Two Copts killed in sectarian attack in Sinai (Fides) Two Coptic Christians were found murdered on Wednesday, 22 February in the northern Sinai peninsula, after a video message announcing new attacks presumably by Jihadists against the Christian community had been spread in past days…
Iraqi forces storm Mosul airport in effort to seize city from ISIS (The Guardian) Iraqi forces seized control of much of Mosul airport on Thursday morning, marking an important moment in a push to recapture the city from ISIS. The advance into the airport, to the southwest of Mosul, will allow troops to use the large, sprawling area to launch operations into the fortified western suburbs, where several thousand of Isis’s most seasoned fighters have prepared defenses…
Pope Francis: Greetings to Rabbi Skorka, Jewish delegation (Vatican Radio) Pope Francis on Thursday received a group of rabbis led by Rabbi Abraham Skorka — the pope’s longtime friend from his native Argentina — on the occasion of their presentation to him of a new edition of the Torah…
22 February 2017
Tags: Syria Iraq Pope Francis Africa Women
A study group of teenagers meets on evenings in the courtyard of the St. Paul Service Center in Izbet Chokor, Egypt. The village of Christians and Muslims is notable for the way in which its residents coexist in peace. Learn more about how they are Finding Common Ground in the current edition of ONE. (photo: Don Duncan)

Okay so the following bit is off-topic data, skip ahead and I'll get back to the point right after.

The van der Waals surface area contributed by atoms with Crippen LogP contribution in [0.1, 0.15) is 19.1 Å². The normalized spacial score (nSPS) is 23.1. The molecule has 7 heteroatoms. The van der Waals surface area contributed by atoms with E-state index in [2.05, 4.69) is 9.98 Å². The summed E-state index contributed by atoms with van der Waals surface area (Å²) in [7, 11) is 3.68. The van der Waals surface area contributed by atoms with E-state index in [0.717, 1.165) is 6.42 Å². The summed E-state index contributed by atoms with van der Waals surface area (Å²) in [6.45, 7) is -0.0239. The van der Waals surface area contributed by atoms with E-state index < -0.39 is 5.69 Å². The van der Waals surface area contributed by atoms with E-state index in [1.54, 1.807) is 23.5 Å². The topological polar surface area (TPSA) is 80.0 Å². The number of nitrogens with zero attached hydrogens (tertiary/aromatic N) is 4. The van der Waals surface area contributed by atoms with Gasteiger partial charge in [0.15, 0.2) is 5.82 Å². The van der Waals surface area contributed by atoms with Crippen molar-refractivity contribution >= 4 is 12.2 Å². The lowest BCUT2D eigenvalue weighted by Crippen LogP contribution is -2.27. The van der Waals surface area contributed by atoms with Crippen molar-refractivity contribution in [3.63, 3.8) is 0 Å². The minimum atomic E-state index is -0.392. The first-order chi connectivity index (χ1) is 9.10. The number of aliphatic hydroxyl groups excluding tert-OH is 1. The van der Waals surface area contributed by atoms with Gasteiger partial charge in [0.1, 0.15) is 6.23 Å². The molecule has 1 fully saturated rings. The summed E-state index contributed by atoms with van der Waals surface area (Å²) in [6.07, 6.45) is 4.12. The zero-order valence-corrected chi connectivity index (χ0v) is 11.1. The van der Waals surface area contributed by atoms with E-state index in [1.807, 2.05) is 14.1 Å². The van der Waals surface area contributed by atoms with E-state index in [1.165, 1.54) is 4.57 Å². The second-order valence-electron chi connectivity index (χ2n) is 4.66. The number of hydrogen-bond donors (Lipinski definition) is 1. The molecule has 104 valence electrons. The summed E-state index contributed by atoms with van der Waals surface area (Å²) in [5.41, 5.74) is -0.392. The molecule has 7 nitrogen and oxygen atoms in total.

22 February 2017
Refugees from Eritrea tell Pope Francis about their journey to safety during a meeting 21 February at the Vatican with participants in the VI International Forum on Migration and Peace.
(photo: CNS/L’Osservatore Romano)
Pope: Protection of migrants is a moral duty (Vatican Radio) Speaking to participants of an International Forum on Migration and Peace taking place in Rome, whom he received in the Vatican, the Pope said the political community, civil society and the Church must offer a shared response to the complexities of the phenomenon of migration today . “Our shared response, he said, may be articulated by four verbs: to welcome, to protect, to promote and to integrate...”
750,000 people trapped in Mosul ‘on brink of starvation’ (The Telegraph) Many of the 750,000 civilians trapped inside Mosul are on “the brink of starvation” as Iraqi forces fight their way into the western half of the city, aid groups have warned. Backed by Western airpower and special forces, Iraqi troops and Shia milita fighters are preparing to storm Mosul’s airport and begin the final phase of liberating the city. The offensive to drive Islamic State of Iraq and the Levant (Isil) from Iraq’s second largest city began in October and civilian food supplies are running low after four months of siege...
ISIS threatens to eliminate Egypt’s Christians (ARA News) The radical group of Islamic State (ISIS) on Sunday released a new propaganda video, threatening to eliminate Egypt’s Christians and vowing to “liberate Cairo.” The video also shows the last statement of a man it said was responsible for the deadly bombing of a Coptic cathedral in Cairo on 11 December, that killed at least 28 people, mostly women and children...